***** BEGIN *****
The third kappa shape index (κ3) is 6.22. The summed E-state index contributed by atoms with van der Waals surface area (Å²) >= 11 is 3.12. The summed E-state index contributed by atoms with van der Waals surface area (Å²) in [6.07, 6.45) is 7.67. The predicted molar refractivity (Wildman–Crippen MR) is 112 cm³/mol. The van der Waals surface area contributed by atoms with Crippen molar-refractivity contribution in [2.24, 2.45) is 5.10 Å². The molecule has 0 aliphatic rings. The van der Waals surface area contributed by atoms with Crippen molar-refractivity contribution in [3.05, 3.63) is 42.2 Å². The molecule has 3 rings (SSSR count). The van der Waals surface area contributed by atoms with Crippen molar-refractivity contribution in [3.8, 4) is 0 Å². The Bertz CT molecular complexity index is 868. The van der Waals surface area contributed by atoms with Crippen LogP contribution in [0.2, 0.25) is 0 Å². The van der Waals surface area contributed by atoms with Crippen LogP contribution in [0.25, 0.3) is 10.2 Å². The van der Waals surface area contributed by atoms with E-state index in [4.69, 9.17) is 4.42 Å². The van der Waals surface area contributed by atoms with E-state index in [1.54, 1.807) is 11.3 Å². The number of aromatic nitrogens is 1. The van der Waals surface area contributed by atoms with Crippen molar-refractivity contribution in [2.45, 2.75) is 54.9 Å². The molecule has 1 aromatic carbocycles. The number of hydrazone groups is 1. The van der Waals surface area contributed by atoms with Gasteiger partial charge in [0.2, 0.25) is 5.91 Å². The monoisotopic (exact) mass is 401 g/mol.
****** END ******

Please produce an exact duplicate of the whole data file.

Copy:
The third kappa shape index (κ3) is 6.22. The summed E-state index contributed by atoms with van der Waals surface area (Å²) >= 11 is 3.12. The summed E-state index contributed by atoms with van der Waals surface area (Å²) in [6.07, 6.45) is 7.67. The predicted molar refractivity (Wildman–Crippen MR) is 112 cm³/mol. The van der Waals surface area contributed by atoms with Crippen molar-refractivity contribution in [2.24, 2.45) is 5.10 Å². The molecule has 0 aliphatic rings. The van der Waals surface area contributed by atoms with Crippen molar-refractivity contribution in [3.05, 3.63) is 42.2 Å². The molecule has 3 rings (SSSR count). The van der Waals surface area contributed by atoms with Crippen molar-refractivity contribution in [3.8, 4) is 0 Å². The Bertz CT molecular complexity index is 868. The van der Waals surface area contributed by atoms with Crippen LogP contribution in [0.2, 0.25) is 0 Å². The van der Waals surface area contributed by atoms with Crippen LogP contribution in [0.25, 0.3) is 10.2 Å². The van der Waals surface area contributed by atoms with E-state index in [4.69, 9.17) is 4.42 Å². The van der Waals surface area contributed by atoms with E-state index in [1.54, 1.807) is 11.3 Å². The number of aromatic nitrogens is 1. The van der Waals surface area contributed by atoms with Crippen molar-refractivity contribution in [2.45, 2.75) is 54.9 Å². The molecule has 1 aromatic carbocycles. The number of hydrazone groups is 1. The van der Waals surface area contributed by atoms with Gasteiger partial charge in [0.2, 0.25) is 5.91 Å². The monoisotopic (exact) mass is 401 g/mol.